The number of Americans applying for unemployment benefits increased by 16,000 to 360,000 in the first week of July, the Labor Department reported Thursday morning. Analysts had expected a slightly lower number.

Claims on unemployment insurance are seen as an indicator of the strength of the labor market and a proxy for layoff numbers. Thursday’s report suggests little change in the overall slow improvement of the outlook for U.S. workers, with 2.8 million unemployed Americans now receiving benefits. The four-week moving average of seasonally adjusted jobless claims is down from 376,000 a year ago to a 351,750 in the latest reading.

The unemployment rate stood at 7.6 percent in June, according to a Friday report from the Labor Department, and nearly 12 million Americans are looking for work. Of the unemployed, 4.3 million have been looking for work for longer than 27 weeks.

Data released by the Bureau of Labor Statistics on Tuesday indicates that the number of job openings is gradually increasing, but that it’s a low number of layoffs and other job separations rather than more hiring that is driving the improvement. There were 4.3 million job separations – consisting of quits, layoffs and discharges – in May, far below the near-five million monthly mark reached before the financial crisis in 2008. Hires remained depressed at 4.4 million. The rate of workers quitting their jobs also remained at least 20 percent below its healthy level, suggesting that people with work perceive the labor market as dangerous.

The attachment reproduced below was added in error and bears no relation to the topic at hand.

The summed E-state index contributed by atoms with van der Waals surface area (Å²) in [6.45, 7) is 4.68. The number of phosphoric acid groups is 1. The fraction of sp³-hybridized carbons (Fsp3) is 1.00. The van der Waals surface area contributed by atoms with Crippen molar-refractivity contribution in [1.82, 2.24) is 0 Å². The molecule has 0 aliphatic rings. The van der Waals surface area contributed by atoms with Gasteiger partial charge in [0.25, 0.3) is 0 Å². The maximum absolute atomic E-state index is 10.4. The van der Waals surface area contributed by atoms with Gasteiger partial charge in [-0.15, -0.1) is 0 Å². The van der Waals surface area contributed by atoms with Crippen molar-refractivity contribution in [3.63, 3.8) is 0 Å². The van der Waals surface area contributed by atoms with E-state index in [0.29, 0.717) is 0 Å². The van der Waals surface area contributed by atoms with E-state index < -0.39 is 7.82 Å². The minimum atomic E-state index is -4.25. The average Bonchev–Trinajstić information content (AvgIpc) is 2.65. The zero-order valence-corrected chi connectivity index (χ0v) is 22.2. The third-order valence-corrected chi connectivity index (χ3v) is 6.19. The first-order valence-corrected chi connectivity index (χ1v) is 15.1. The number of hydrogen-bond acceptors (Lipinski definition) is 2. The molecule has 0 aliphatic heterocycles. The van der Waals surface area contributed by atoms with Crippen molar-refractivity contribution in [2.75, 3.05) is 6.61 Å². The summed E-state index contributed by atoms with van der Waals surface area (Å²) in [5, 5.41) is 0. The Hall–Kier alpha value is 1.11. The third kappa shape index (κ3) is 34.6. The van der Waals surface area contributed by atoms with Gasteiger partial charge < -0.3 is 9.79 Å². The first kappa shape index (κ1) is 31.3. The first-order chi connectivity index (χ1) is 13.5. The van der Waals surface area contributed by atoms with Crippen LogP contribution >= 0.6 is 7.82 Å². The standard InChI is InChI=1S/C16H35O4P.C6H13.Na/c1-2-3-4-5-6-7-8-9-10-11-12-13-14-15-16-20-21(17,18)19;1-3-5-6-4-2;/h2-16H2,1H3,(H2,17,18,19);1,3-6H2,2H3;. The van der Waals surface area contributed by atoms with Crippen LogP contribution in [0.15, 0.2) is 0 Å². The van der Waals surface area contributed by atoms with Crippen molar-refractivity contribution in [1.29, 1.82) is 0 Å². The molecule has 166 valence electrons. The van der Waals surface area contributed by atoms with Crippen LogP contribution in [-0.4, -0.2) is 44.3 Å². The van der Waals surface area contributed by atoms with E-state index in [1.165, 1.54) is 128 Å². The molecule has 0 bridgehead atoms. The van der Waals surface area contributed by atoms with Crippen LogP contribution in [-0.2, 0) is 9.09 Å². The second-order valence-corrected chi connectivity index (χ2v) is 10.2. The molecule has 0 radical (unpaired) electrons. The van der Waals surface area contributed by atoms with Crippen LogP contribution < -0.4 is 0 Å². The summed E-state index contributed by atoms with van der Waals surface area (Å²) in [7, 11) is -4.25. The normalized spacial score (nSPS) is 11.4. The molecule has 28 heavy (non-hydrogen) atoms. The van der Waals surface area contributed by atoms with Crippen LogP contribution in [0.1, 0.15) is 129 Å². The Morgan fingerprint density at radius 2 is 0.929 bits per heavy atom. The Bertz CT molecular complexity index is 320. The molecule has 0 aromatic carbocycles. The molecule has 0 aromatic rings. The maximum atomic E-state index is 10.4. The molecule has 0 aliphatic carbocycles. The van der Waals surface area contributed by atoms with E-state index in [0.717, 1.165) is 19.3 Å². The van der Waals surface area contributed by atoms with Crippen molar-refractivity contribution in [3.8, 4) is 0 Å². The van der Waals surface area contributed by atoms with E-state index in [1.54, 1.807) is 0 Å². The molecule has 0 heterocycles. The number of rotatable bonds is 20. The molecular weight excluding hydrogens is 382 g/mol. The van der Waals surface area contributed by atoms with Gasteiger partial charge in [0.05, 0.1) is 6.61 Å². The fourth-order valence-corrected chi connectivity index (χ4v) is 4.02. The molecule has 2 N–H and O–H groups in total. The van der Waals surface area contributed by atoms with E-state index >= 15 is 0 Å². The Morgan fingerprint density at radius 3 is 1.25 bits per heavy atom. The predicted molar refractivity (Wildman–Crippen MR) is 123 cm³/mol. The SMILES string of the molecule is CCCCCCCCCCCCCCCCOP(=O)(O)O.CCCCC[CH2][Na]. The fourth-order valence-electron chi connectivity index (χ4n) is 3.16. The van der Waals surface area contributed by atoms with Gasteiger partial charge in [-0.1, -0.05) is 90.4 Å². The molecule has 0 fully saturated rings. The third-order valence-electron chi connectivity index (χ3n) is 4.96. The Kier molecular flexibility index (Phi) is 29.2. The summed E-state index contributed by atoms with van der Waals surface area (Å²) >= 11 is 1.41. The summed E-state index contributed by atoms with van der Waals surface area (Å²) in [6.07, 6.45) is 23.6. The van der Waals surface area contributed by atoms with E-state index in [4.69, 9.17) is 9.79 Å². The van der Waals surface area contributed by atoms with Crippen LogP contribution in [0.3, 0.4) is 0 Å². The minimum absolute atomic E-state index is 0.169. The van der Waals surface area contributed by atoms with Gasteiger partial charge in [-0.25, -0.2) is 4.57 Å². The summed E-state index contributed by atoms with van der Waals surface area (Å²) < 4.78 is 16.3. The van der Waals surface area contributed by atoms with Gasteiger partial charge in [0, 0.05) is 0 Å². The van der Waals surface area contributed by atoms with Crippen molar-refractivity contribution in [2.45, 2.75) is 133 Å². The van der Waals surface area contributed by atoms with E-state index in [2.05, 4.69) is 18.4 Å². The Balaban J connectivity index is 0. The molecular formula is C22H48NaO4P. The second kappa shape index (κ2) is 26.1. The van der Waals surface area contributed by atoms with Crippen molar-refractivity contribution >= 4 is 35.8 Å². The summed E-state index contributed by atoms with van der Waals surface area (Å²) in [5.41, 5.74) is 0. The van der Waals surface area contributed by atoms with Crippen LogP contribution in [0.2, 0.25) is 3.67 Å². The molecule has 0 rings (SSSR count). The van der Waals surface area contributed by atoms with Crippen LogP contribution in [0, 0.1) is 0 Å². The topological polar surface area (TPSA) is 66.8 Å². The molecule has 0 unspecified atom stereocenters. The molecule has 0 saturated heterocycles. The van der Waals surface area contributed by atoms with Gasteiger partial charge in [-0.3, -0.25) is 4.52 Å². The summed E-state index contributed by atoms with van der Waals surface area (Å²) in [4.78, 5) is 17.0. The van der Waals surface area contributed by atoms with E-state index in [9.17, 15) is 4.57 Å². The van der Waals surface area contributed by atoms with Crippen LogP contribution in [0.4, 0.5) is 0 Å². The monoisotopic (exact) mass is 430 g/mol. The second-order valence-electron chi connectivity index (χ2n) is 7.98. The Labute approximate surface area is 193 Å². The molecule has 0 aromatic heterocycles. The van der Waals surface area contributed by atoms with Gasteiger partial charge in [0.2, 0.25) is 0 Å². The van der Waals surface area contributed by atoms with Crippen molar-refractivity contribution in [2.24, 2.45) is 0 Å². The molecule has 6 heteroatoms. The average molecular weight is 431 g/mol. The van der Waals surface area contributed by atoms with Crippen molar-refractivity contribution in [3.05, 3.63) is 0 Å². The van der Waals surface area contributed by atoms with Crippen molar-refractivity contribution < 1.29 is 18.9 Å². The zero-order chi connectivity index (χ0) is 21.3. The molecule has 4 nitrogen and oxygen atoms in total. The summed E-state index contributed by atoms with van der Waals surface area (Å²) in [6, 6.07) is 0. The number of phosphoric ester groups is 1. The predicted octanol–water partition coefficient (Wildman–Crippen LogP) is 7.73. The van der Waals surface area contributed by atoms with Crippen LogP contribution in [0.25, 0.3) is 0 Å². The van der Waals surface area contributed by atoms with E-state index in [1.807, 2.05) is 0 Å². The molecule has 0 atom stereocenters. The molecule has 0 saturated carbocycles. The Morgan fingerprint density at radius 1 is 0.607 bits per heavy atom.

The overall employment picture remains one of a badly damaged labor market showing a slow, but persistent, recovery from the recession.